Reflections on Volume

Big volume without further upside equals distribution
Big volume without further downside equals accumulation

Volume tends to peak at turning points
Volume often precedes price movement
Volume is a relative study

Friday, August 20, 2010

MRT for KL vital to boost efficiency, attractiveness to investors, says expert

Written by Melody Song, Friday, 20 August 2010 16:24

PETALING JAYA: Malaysia should consider putting in place a mass-rapid transit (MRT) system soon in view of the increasing population, rising CONSTRUCTION [] costs and to enhance its competitiveness in attracting foreign investors, said an official of Hong Kong's MTR Corp Ltd.

Its projects director Chew Tai Chong said an integrated transportation system as a backbone is needed to boost time and cost efficiency.

“Among one of the things foreign investors consider is a country’s core infrastructure. If their staff are taking too long to commute, it is counter-productive to their business,” he said recently. “This is part of the reason why Singapore continues to improve its MRT system.”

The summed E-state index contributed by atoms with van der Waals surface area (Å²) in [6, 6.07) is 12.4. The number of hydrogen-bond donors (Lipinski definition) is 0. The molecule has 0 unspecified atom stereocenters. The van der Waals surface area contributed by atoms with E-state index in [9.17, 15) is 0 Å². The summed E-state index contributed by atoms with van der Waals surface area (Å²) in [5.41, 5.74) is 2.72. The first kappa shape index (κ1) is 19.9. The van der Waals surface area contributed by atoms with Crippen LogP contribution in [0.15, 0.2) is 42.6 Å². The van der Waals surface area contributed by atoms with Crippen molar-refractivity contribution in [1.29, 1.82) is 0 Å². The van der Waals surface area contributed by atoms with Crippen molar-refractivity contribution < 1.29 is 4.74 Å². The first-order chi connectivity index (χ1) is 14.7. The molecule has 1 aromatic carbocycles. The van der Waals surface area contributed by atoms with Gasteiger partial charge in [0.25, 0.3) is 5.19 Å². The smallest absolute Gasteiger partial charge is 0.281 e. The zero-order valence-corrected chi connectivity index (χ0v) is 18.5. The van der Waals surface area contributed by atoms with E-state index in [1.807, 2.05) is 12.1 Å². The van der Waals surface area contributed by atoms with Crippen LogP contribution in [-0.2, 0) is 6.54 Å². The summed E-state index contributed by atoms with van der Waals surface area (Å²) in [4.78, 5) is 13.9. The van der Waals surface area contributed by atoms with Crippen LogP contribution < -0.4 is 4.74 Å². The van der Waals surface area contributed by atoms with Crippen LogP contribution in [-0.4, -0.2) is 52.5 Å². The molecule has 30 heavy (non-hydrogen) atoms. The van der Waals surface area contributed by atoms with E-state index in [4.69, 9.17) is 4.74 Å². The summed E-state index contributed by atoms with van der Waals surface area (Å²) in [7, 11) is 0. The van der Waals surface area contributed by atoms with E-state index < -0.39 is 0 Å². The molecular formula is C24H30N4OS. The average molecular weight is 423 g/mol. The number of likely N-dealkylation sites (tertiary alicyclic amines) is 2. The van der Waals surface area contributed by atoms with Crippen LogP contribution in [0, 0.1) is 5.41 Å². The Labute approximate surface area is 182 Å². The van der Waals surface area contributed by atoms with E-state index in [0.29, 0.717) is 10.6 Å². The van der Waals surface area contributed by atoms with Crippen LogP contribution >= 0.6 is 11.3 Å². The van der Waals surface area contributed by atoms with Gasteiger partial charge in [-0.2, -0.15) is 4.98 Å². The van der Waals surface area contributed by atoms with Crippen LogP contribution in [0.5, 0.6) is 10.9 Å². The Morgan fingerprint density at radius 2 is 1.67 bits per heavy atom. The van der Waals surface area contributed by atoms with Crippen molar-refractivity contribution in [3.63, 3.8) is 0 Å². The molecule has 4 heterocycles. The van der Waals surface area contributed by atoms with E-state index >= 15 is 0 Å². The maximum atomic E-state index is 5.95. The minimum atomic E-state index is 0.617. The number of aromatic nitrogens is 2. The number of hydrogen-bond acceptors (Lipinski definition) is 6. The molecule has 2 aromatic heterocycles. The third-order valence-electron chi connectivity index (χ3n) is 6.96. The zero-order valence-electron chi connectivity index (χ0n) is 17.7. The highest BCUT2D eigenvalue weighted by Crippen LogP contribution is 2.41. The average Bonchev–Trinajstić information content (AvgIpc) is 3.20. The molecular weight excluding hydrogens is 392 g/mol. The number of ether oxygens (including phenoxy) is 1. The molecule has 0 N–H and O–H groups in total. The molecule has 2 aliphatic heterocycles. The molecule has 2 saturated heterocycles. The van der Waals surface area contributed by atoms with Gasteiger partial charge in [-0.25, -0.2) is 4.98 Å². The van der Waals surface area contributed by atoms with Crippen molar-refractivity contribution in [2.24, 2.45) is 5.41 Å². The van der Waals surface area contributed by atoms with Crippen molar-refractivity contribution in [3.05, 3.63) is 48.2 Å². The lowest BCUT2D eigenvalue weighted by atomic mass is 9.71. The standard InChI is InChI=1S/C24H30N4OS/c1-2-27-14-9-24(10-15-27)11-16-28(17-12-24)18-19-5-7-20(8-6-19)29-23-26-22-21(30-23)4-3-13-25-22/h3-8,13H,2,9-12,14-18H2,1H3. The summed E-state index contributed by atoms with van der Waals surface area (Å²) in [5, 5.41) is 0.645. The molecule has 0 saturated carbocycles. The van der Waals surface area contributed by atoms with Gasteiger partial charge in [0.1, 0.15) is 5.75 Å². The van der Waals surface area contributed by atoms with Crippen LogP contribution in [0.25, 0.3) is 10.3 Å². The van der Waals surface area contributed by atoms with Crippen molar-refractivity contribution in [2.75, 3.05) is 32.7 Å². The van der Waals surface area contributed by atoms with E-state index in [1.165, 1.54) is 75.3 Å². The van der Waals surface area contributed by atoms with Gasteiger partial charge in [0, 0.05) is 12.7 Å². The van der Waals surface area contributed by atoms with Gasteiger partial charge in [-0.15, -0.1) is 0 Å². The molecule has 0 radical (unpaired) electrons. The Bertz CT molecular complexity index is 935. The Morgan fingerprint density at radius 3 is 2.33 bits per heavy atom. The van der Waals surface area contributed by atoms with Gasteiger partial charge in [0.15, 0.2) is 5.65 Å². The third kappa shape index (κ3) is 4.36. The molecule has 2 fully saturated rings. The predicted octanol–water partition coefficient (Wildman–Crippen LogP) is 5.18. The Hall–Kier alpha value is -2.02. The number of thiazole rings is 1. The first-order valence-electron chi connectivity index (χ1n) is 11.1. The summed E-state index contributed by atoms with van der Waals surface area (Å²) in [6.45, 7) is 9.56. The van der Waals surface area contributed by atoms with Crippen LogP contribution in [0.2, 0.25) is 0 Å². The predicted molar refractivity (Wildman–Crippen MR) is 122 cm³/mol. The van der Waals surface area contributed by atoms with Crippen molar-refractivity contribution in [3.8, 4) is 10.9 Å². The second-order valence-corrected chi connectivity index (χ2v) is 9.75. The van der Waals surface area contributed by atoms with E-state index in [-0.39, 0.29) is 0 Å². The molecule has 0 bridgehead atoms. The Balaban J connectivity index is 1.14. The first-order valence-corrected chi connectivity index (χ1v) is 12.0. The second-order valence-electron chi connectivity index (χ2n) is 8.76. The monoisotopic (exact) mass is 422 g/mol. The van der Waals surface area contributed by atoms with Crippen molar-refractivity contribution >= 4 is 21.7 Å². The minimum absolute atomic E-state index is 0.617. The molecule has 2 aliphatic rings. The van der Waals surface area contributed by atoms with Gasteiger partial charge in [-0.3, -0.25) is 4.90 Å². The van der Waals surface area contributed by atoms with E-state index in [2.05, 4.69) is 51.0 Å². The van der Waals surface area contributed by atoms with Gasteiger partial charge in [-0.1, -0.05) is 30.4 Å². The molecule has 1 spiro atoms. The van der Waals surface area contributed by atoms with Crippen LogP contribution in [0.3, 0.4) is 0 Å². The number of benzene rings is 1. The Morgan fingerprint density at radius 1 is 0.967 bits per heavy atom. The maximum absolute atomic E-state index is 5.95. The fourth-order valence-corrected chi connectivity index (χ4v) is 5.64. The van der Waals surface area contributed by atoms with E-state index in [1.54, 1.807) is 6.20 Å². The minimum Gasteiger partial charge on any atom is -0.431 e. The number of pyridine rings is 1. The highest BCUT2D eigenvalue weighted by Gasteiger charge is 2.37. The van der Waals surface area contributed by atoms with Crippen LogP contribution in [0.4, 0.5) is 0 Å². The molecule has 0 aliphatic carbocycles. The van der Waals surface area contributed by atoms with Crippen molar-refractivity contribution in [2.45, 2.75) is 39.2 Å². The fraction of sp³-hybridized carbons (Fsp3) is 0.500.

He also said that proposals served by key players locally could serve as a catalyst to move the project.

“A masterplan would be a step forward for Kuala Lumpur, but those involved need to remember that these plans should be reviewed and improved on a regular basis,” said Chew.

“At present, with three separate railway lines and only 18% public transport utilisation in KL, there are losses arising in terms of time and efficiency (for workers in the city centre) because of traffic congestion.”

He added there was little integration and interconnectivity between the lines and bus systems and that tolerable “walking time” for commuters to move between lines should be addressed.

On soil conditions in the city which could make drilling at certain depths challenging, Chew said there were always risks but new TECHNOLOGY [] would enable project engineers had methods to mitigate the risks.

“There is a window of opportunity in Malaysia at present (for a MRT system), given a reduction in government subsidies (for petrol), talks of environmental sustainability, and the increasing number of cars on the road,” he said. “If the project is delayed for too long, it could eventually be beyond the means of construction players to build.”

The proposal for a MRT was mooted in June this year by a joint-venture comprising of MMC Corp Bhd and GAMUDA BHD [].

The project is estimated to cost up to RM36 billion and stands to receive up to RM3.6 billion from an infrastructure allocation under the 10th Malaysia Plan (10MP).

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